Blog: Amazon QuickSight Introduction — Part 1

In this Amazon QuickSight introduction, we will show you how to build a dashboard and make basic data visualizations. Amazon QuickSight is a cloud-based data visualization tool provided as a service with pay-per-session pricing,

We were curious to see what it would take to create a QuickSight visualization similar to the visualization created in our earlier blog post, “Embedding Power BI Reports in a WordPress Blog”. The visualizations show the TOP 5 registered female and male first names per state, as per SSA.GOV for 1910 – 2018. The entire dataset is available as a zip file. The zip file contains comma delimited files for each year since 1879 as of current date.

The entire process of loading the data into AWS, preparing the dataset for QuickSight consumption, and creating the visualization was pretty straightforward, albeit a few challenges, which I will get into later.

Creating a basic data visualization with Amazon QuickSight

Here is the process, I followed to build my first data visualization with QuickSight.

To begin with, I created an AWS Free Tier account and downloaded the zip file of data which I unzipped into a directory. I created an Amazon S3 dataset and loaded the data files into this dataset.

After that, I created an Amazon QuickSight account in the US West (Oregon) region and purchased 1GB of SPICE Capacity at a cost of $0.25/GB per month.

Next, I created a JSON manifest file, where I specified which files from the Amazon S3 we need to import into Amazon QuickSight.  I uploaded this JSON manifest file into the S3 bucket containing the data files.

After the data files were specified, I set up a QuickSight S3 data source pointing to the JSON manifest file.

With my next step, I created an analysis within Amazon QuickSight. In order to filter to the TOP 5 male and female names, I created a calculated field called Frequency Rank that ranked the names by descending frequency. You can find more info on QuickSight calculated fields here.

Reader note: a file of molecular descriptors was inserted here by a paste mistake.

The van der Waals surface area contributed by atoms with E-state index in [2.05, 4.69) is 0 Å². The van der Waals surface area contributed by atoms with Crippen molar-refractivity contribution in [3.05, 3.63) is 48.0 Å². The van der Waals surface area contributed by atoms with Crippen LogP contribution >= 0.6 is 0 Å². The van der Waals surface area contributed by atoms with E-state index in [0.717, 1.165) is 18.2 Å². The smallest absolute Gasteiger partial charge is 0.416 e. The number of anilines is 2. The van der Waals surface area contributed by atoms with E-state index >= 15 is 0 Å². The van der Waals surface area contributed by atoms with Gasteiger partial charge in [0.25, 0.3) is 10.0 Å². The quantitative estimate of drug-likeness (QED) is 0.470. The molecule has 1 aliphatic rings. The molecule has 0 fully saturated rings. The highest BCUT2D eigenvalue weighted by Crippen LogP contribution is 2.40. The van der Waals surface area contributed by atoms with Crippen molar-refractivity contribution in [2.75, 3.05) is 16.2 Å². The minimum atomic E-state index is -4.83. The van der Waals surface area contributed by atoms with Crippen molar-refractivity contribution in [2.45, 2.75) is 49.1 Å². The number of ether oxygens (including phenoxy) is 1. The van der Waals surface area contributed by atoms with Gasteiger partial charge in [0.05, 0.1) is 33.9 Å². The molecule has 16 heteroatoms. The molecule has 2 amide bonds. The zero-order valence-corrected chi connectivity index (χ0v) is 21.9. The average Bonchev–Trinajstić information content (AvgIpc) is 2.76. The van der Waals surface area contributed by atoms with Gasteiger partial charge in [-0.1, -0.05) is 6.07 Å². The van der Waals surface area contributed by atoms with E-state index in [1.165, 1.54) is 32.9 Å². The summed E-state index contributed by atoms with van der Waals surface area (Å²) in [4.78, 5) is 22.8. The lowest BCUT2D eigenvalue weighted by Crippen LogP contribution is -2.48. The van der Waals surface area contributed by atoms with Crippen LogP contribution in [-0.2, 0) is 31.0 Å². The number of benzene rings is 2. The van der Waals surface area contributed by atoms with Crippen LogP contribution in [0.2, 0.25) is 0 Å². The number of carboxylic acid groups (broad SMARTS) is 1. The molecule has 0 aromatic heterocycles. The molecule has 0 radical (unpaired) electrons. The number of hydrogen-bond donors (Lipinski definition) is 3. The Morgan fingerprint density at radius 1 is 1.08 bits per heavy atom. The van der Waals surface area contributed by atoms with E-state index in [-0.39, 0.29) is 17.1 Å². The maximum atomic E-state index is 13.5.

For users could change the TOP n value, I added a parameter with a control to the value parameter, which means that this parameter is “controllable” from within the visualization. And the third parameter I added was Gender, which we need to filter the Top n tables by Gender.

This is how the applied filters for the Top 5 Male Names table looks like:

And here is the report I got after all.

Observations on Amazon QuickSight

This was my first QuickSight report. I found the tool fairly easy to get started with, but there were some challenges. The idea of parameters having controls was new to me. In Power BI all fields are automatically filtered with no setup required beyond creating the data set. Additionally, I had to modify the SPICE dataset to change the datatype of “State” for it to be recognized as geographical information. Power BI automatically recognizes geographical information, and the data type can be changed easily without leaving the visualization. As someone used to browse directly to the consumed data, the manifest file was slightly confusing.

I am hopeful that QuickSight will mature and become more robust in the future, but as of now, it is lagging behind Power BI in key areas including customizability, flexibility, and ease of authoring.

Next, I will incorporate additional datasets into the visualizations to see how QuickSight performs as a data modeling tool. Stay tuned!